With a plummeting birth rate and ageing population, it might seem odd that such a high number of Singapore Permanent Resident (PR) applications get rejected. The truth is, immigration is a complex topic with many factors at play. Getting a PR in Singapore is not as easy as it seems. There is a long list of requirements for PR acceptance stipulated by the Singaporean government, which can be daunting for applicants.
That’s where we come in. In this blog, we offer insight into getting a Singapore PR as well as the more common reasons behind the rejection of applications. Our Immigration Specialists have a deep understanding of the system, leveraging this knowledge to help expatriates from across the globe discover a new life in Singapore.
Singapore is deemed as one of the safest countries to live in, especially amongst other Southeast Asian countries. Throughout the years, Singapore has gained world-class recognition in the following:
- No. 1 Investment destination in Asia
- The world’s easiest place to do business
- Best business environment in the Asia Pacific and the world
- Top 6 in the world for the least corruption in the economy
- The most transparent country in the world
It is not difficult to understand why there are so many foreigners who are interested in getting a PR and would like to permanently stay/settle in Singapore. Hence, there are a lot of foreigners applying for the Singapore PR despite a limited quota (not revealed to the public) in line with the Government’s requirements.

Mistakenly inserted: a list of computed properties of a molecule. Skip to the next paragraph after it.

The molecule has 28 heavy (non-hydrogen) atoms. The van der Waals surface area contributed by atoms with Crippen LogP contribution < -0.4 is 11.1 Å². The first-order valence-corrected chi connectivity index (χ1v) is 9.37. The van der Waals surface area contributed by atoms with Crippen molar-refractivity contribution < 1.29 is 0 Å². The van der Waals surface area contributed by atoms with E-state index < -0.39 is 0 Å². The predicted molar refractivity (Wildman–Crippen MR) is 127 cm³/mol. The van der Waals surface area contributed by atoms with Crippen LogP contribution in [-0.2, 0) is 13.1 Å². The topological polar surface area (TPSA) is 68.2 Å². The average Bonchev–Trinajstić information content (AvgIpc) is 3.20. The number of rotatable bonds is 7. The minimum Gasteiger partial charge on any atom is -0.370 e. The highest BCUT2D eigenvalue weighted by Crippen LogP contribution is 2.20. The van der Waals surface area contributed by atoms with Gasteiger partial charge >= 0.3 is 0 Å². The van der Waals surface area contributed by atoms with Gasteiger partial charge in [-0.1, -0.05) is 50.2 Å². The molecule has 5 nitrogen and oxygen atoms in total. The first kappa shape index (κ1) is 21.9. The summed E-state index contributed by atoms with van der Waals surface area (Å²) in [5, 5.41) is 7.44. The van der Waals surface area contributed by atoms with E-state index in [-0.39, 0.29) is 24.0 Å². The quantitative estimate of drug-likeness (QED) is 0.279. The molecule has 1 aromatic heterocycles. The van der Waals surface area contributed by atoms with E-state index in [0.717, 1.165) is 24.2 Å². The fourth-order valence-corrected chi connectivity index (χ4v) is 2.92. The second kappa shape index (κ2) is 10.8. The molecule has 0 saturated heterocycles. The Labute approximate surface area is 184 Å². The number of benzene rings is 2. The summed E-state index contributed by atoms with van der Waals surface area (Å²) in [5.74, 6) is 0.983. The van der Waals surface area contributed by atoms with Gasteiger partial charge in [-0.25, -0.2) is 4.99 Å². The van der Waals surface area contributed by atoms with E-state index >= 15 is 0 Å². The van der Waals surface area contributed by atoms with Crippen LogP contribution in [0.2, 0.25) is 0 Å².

Getting a Singapore PR is a long process (average of 1 year). There are no guarantees for approval as you need to fit into the talent requirements set forth by the Singapore government at the time of your submission. As such, there are a lot of rejections especially among applicants trying to do so on their own. This is due to the lack of policy insights and knowledge as well as professional assistance.
The most common reasons for rejection are incomplete forms, inability in getting full and sufficient documents, and not presenting the traits that the Singapore Government would like to see in a PR candidate.
With a low birth rate and an ageing population, Singapore has insufficient working citizens to sustain the economy till 2030 hence the demand for foreign talents to supplement the lack of Singaporeans in the economy is very real. Therefore, getting approval for the Singapore PR depends on how the candidates present themselves to the Singapore Government.